Once upon a time, many years ago, there lived a beautiful fairy princess…….ok, I lied, she was a heavily pregnant, rather harassed 29-year-old British woman! In order to placate the princess, (just go along with me here), the handsome prince handed her a book called Harry Potter and the Philosophers Stone by J.K. (Jo) Rowling. The fairy princess thought about throwing this kids’ book back at the prince, (hormones you know), but instead she put her feet up and started to read.
24 hours later the book was finished, and the fairy princess was hungry for more. “The Chamber of Secrets” was devoured as quickly as the first. “The Prisoner of Azkaban” meant all and sundry around her kingdom were ignored, and the “Goblet of Fire” almost sent her into premature labour. She was smitten, in love with Remus Lupin, (now there is a real prince). She cared about Harry, Ron and Hermione almost as much as her own children, and she wished she had gone to Hogwarts with its moving staircases, portraits and ghosts.
BUT, there was an evil schemer in this tale. A wicked, vile and malevolent individual who caused much distress to our fairy princess. When she discovered the wonderful world of online fandom and realised that some people regarded this evil-doer as “misunderstood,” nay, actually “good,” then she threw down the gauntlet and vowed to not rest until the world agreed with her and with the statement that “Professor Severus Snape is evil and must be boiled in shampoo!!”
Back to reality now and the cold, hard facts of canon. In this essay, I will attempt to truly dissect the myth around Severus Snape. I will start with the Philosopher’s Stone and the very first time Harry sees Snape.
It happened very suddenly. The hook-nosed teacher looked past Quirrell’s turban straight into Harry’s eyes and a sharp, hot pain shot across the scar on Harry’s forehead.1
That scar is like a sixth sense to Harry; it is his connection to danger. In later books it hurts him almost constantly as Voldemort is returned to physical form But the first time, the very first time, Harry feels pain from the scar is when Snape looks into his eyes. Now later on in the book, I am sure many believe this was because Snape was sitting next to Quirrell and the turban-that-must-not-be-named! That is not what I believe. I believe that in this very first instance, Jo was giving us a subtle clue that Snape was evil. At the end of the chapter “The Sorting Hat”, Harry has a dream that he is wearing the turban; it becomes tighter and tighter; Malfoy is laughing at him; Malfoy turns into Snape who gives a high, cold laugh and then there is a flash of green light.2 In the morning he doesn’t remember the dream. Could this sequence be foreshadowing the events of Harry Potter and the Half Blood Prince? In my opinion, yes.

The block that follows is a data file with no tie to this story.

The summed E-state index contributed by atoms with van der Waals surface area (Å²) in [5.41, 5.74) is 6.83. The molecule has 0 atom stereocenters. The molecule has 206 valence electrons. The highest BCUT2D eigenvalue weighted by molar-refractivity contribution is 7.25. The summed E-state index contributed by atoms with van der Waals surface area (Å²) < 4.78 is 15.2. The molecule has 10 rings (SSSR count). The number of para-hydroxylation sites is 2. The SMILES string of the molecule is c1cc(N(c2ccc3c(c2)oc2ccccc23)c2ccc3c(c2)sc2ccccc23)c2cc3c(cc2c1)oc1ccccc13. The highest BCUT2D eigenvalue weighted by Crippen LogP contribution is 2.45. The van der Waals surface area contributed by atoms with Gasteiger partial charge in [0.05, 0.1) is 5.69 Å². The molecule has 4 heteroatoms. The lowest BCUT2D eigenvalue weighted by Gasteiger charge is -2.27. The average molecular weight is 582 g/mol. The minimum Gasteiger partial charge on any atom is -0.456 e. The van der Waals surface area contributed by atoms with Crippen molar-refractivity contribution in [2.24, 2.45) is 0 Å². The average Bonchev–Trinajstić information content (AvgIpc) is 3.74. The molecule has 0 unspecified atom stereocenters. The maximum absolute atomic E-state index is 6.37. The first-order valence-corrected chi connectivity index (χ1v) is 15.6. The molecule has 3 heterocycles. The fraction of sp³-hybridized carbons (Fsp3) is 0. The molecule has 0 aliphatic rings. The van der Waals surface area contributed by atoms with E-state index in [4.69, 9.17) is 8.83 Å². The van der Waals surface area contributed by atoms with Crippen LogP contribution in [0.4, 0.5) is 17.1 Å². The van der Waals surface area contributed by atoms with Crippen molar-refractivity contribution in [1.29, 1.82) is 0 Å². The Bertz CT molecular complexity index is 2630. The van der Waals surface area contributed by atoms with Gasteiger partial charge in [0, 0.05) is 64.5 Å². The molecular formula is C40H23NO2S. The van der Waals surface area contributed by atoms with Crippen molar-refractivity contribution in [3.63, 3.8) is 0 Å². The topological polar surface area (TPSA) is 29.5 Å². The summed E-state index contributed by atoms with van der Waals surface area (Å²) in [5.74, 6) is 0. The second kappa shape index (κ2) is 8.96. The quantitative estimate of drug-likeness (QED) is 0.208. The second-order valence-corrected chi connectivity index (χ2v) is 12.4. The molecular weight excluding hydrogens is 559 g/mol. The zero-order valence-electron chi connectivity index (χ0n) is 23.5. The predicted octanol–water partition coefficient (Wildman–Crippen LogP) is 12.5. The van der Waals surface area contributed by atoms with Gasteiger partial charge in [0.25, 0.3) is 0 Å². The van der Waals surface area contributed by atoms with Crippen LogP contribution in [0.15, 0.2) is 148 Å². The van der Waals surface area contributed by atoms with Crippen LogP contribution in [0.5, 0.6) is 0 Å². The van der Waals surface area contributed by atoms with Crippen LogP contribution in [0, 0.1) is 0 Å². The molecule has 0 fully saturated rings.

To truly dissect Severus’s character, one must look to his past, and in Harry Potter and the Order of the Phoenix, we see for the first time, events that may have shaped the individual that Snape is now. Page 521 (British Edition), the following happens during an Occlumency lesson:
Snape staggered - his wand flew upwards, away from Harry - and suddenly Harry’s mind was teeming with memories that were not his: a hook-nosed man was shouting at a cowering woman, while a dark-haired boy cried in the corner….a greasy-haired teenager sat alone in a dark bedroom, pointing his wand at the ceiling, shooting down flies….a girl was laughing as a scrawny boy tried to mount a bucking broomstick -
These memories, although brief, give the reader a real insight into the type of events that have shaped Snape’s character, and together with information we gain from Harry Potter and the Half-Blood Prince, can be analysed further. For example, we know from Harry Potter and the Half-Blood Prince that Snape’s mother was the witch, and his father a Muggle.4 Yet in his memory, it is the witch who is in fear of the Muggle. Could this event have determined Snape’s decision to join the Death Eaters? Was his hatred of Muggles predetermined by his Muggle father’s abuse? That memory also showed that Snape was a loner, but one who hated to be mocked. The Marauders mocked Severus as we saw to devastating effect in the chapter “Snape’s Worst Memory.” His hatred of the Marauders is well known, and in Harry Potter and the Prisoner of Azkaban Snape is willing to hand both Sirius and Lupin straight to the Dementors for “the kiss”— judge, jury and executioner in one go.5 It shows an utterly ruthless streak in Snape and a disregard of the law.
Disregard of wizarding law? This brings me onto, without a doubt, the most heinous of Snape’s actions—the murder of Dumbledore. And murder it was. Avada Kedavra is the killing curse and the event that starts off the whole series, with the murder of Lily and James Potter at the hands of Lord Voldemort and the rebounding of the killing curse on Harry. At no time during any of the six published Harry Potter books, has Avada Kedavra been referred to as anything other than the killing curse. The reason I state this is because of the belief of some that Snape was “doing Dumbledore a favour,” that they had planned this, and that Dumbledore was dying anyway because of the potion he drank in the cave. I disagree most fundamentally with these views. Avada Kedavra is not the euthanasia curse, it is not a curse one uses to put someone out of their misery. To use it in that context now would make a mockery of the heinous aspect of it. It is the killing curse - pure and simple.